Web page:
PARP1 has been shown to be involved in the initiation of SSBR , and the protection and reversal of stalled and collapsed replication forks [14–16]. PARP1 deletion or inhibition is also known to demonstrate synthetically lethality with deficiencies of BRCA1 or BRCA2 [18–20], a seminal observation that led to clinical trials of PARP inhibitors in BRCA-deficient human tumors. The mechanistic role of PARP1 in HR, however, has not been well-defined. PARP inhibition increases spontaneous HR [21, 22], but PARP inhibition had no effect on DSB-induced HR [16, 23] and a suppressive effect on HU-induced HR . We demonstrate here that PARP inhibition stimulates nick-induced HR, with no effect on DSB-induced HR. This strongly suggests that the effect of PARP on spontaneous HR is due to its effect on single-strand nicks.
Our observation that Iniparib (BSI201), a prodrug of 4-iodo-3-nitrosobenzamide reported to kill cancer cell lines , did not suppress nick-induced HR in a dose-dependent fashion was surprising. This PARP inhibitor was purportedly unique among PARP inhibitors by virtue of its ability to covalently modify PARP1 as opposed to competitively inhibiting the PARP active site as do other inhibitors including 3-aminobenzamide, ABT-888 (Veliparib), and AZD2281 (Olaparib). The failure of Iniparib (BSI201) to increase the rate of nick-induced HR in this study thus is consistent with several recent studies that show Iniparib is not a specific PARP inhibitor [30–32]. This belated recognition is important in light of the reported failure of Iniparib in a Phase III trial to treat triple-negative breast cancer. This failure led to premature questioning of the general strategy of using the PARP/BRCA synthetic lethality in cancer therapy [32, 33].
PALB2 plays a critical role in the recruitment of BRCA2 to BRCA1 repair foci [24, 25], and the interruption of the normal PALB2-BRCA2 interaction by the expression of the PALB2 WD40 domain alone significantly blocks HR induced by both DSBs and nicks, and also sensitizes cells to the PARP inhibitor AZD2281 (Figure 2). This novel dominant negative inhibitor provided a useful reagent in the analysis of cellular HR pathways, as it reveals the use of a conserved PALB2-BRCA2 interaction in both DSB and nick-induced HR. Importantly, the dominant negative disruption by PALB2 WD40 expression revealed a nick-induced mutagenic NHEJ pathway that is only detected when the HR machinery is blocked. Since I-AniIY2 nickase-induced mutagenic NHEJ events are very rare in normal cells and have yet to be unambiguously detected, it is unclear whether the block of HR simply increases the rate of NHEJ-like mutation or alters the types of mutations that occur.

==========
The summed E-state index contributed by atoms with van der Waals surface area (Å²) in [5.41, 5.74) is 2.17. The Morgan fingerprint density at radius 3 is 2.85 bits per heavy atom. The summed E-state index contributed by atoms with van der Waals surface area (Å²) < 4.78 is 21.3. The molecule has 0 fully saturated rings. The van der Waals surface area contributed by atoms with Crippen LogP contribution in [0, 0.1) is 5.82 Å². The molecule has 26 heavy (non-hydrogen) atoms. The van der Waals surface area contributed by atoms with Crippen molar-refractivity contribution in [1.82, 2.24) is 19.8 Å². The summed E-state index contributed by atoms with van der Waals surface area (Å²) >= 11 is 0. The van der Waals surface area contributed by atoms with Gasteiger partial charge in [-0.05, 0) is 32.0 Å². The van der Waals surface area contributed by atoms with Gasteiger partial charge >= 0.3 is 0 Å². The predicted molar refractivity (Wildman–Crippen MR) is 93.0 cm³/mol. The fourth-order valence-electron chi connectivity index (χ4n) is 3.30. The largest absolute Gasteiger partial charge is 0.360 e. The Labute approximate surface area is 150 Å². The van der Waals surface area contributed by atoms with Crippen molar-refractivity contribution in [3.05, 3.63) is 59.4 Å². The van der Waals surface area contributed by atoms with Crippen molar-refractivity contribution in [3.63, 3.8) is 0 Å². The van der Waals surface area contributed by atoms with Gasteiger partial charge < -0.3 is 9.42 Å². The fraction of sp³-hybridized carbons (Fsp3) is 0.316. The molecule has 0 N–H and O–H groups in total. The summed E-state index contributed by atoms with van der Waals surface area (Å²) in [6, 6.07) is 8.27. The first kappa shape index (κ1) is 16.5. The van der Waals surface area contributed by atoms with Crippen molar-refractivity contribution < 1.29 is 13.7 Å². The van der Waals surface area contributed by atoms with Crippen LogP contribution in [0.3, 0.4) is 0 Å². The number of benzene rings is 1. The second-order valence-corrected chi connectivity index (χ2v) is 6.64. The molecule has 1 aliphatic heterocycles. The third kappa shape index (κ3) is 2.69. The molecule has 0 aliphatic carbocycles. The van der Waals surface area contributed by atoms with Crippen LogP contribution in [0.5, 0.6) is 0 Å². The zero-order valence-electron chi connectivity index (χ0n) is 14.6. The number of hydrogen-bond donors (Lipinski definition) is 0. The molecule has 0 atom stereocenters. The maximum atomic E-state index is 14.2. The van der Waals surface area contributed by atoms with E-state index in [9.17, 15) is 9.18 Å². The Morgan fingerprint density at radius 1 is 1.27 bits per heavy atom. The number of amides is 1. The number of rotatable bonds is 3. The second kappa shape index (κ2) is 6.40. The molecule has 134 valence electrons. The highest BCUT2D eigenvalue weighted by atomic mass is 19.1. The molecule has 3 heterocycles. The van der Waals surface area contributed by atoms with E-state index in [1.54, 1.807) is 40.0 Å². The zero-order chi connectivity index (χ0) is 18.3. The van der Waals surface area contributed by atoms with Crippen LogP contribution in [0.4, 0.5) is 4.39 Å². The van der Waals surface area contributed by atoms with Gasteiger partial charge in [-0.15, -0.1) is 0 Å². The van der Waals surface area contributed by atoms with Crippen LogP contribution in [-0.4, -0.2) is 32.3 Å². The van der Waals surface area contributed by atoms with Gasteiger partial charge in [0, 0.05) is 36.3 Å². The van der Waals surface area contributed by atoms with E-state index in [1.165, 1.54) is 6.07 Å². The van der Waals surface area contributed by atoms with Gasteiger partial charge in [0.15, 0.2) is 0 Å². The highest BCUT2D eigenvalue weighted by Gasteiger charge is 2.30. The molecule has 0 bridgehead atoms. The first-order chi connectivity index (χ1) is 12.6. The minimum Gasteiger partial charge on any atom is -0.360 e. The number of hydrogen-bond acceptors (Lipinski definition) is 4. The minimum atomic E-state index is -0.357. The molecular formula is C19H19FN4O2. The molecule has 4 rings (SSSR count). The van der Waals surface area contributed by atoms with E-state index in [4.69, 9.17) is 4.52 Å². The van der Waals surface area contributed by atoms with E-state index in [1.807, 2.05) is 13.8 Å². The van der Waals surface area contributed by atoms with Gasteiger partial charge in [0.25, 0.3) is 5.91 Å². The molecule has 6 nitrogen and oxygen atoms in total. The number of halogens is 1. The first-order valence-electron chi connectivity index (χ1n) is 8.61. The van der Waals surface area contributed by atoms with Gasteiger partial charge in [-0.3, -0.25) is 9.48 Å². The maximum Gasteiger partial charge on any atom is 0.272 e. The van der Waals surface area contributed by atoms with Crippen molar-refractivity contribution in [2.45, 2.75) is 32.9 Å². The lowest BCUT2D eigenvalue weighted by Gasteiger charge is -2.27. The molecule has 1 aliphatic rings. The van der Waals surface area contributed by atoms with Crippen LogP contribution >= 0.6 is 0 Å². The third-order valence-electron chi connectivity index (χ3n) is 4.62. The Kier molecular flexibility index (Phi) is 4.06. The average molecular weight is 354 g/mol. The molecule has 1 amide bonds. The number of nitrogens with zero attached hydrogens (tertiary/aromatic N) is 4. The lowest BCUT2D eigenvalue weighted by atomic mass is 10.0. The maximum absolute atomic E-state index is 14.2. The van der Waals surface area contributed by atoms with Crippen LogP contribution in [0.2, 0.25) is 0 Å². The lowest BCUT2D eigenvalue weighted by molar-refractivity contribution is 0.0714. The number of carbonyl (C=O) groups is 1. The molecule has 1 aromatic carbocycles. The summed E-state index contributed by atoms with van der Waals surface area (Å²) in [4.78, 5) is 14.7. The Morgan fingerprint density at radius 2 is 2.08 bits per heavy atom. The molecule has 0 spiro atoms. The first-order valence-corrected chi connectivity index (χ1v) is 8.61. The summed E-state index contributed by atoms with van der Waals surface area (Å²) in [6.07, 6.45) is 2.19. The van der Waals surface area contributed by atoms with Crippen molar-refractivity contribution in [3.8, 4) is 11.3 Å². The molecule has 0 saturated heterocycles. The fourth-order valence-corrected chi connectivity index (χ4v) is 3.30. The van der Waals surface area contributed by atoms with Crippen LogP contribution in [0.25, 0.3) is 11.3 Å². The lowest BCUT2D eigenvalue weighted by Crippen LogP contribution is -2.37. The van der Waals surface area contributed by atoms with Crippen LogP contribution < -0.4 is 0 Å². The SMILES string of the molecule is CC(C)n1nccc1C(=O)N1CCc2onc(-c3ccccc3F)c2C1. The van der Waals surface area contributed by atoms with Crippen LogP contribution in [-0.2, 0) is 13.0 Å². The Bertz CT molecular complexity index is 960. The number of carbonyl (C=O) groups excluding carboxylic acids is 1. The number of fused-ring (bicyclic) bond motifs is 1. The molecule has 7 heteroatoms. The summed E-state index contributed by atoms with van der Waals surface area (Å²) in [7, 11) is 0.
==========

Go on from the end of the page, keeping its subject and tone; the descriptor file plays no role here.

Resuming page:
Perturbing each arm of the PARP1/BRCA synthetic lethal interaction suggests a model in which the choice of nick repair pathway proceeds in manner distinct from that suggested for DSB repair (Figure 4). Nick processing in the presence of PARP inhibition leads to more nicks being repaired by HR; if the HR pathway is blocked, nicks can be repaired through a back-up, mutagenic NHEJ process. If synthesis proceeds across nicked DNA, it will be converted to a single-ended break. Single-ended breaks are normally conservatively repaired (they may be prevented or reversed by PARP-mediated activity or repaired by HR), but if HR is blocked then the remaining conservative mechanisms are unable to repair all single-ended breaks, leading to mutagenic NHEJ-like repair. Single-ended breaks are not substrates for normal NHEJ repair. However, persistent single-ended breaks may increase the likelihood of double-ended DSB generation by a converging second replication fork, or by cleavage or breakage of the remaining single-stranded DNA template molecule. Evidence for elevated levels of nicks in PARP-inhibited cells has been contradictory [13, 34], but it would not necessarily be predicted by our model (Figure 4). This nick-induced model of PARP1/BRCA synthetic lethality is also consistent with the recent demonstration that synthetic lethality results from excessive NHEJ activity, and that inhibition of NHEJ can decrease toxicity . Our model predicts that blocking both PARP1 and BRCA at the same time would produce an excess of nicks repaired through a mutagenic NHEJ-like mechanism, suggesting that PARP1/BRCA synthetic lethality may reflect the error-prone repair of single-strand nicks.
The need to suppress mutagenic repair of spontaneous nicks is likely to be an active process as dividing cells may generate large numbers of nicks—an estimated 104 per cell per day . Our results also suggest a more nuanced view of nick- and DSB-induced repair, with different initiation and processing steps though the use of common, conserved BRCA2-dependent HR steps for completion. Mechanistic dissection of these pathways should shed additional light on the mechanism of synthetic lethality of PARP1 and BRCA in cancer treatment. This knowledge might also lead to more efficient nick-induced gene repair if additional selective inhibitors of PARP1/DNA ligase III-mediated nick repair can be identified.
We thank Mike Certo and Andy Scharenberg for Traffic Light Reporter plasmids and AniY2 expression plasmids, Kris Blair for constructing the G25 splice-donor mutation, and Ryo Takeuchi for helpful advice and consultation and for purified I-AniY2. MJM was funded by NIH T32 training grants CA009657 and CA009503. BLS was funded by NIH R01 GM49857 and RL1 CA133833. RJM Jr was funded by NIH P01 CA77852 and RL1 CA133831.
Conflict of interest statement
The authors declare that there are no conflicts of interest.